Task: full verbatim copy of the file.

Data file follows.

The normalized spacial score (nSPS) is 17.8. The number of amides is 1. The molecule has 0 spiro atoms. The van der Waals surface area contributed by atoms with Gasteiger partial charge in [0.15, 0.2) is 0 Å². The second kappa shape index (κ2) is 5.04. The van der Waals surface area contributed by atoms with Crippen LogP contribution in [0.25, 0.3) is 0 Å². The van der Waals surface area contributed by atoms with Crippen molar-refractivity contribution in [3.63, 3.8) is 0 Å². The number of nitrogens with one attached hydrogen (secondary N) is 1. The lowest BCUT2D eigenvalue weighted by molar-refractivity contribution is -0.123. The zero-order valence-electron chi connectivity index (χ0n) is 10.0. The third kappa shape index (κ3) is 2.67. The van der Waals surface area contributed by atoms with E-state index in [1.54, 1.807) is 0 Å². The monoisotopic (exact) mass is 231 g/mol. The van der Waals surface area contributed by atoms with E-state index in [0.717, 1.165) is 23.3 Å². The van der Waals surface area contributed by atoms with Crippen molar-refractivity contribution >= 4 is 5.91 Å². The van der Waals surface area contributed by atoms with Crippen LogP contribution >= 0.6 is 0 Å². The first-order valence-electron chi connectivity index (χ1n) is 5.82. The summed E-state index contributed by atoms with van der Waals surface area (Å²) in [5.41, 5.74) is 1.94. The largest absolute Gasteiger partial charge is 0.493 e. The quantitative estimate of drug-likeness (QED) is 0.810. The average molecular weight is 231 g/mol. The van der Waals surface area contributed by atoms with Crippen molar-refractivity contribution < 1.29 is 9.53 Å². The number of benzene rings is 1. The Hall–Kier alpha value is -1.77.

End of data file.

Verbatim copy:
The normalized spacial score (nSPS) is 17.8. The number of amides is 1. The molecule has 0 spiro atoms. The van der Waals surface area contributed by atoms with Gasteiger partial charge in [0.15, 0.2) is 0 Å². The second kappa shape index (κ2) is 5.04. The van der Waals surface area contributed by atoms with Crippen LogP contribution in [0.25, 0.3) is 0 Å². The van der Waals surface area contributed by atoms with Crippen molar-refractivity contribution in [3.63, 3.8) is 0 Å². The number of nitrogens with one attached hydrogen (secondary N) is 1. The lowest BCUT2D eigenvalue weighted by molar-refractivity contribution is -0.123. The zero-order valence-electron chi connectivity index (χ0n) is 10.0. The third kappa shape index (κ3) is 2.67. The van der Waals surface area contributed by atoms with E-state index in [1.54, 1.807) is 0 Å². The monoisotopic (exact) mass is 231 g/mol. The van der Waals surface area contributed by atoms with E-state index in [0.717, 1.165) is 23.3 Å². The van der Waals surface area contributed by atoms with Crippen molar-refractivity contribution >= 4 is 5.91 Å². The van der Waals surface area contributed by atoms with Crippen LogP contribution >= 0.6 is 0 Å². The first-order valence-electron chi connectivity index (χ1n) is 5.82. The summed E-state index contributed by atoms with van der Waals surface area (Å²) in [5.41, 5.74) is 1.94. The largest absolute Gasteiger partial charge is 0.493 e. The quantitative estimate of drug-likeness (QED) is 0.810. The average molecular weight is 231 g/mol. The van der Waals surface area contributed by atoms with Crippen molar-refractivity contribution < 1.29 is 9.53 Å². The number of benzene rings is 1. The Hall–Kier alpha value is -1.77.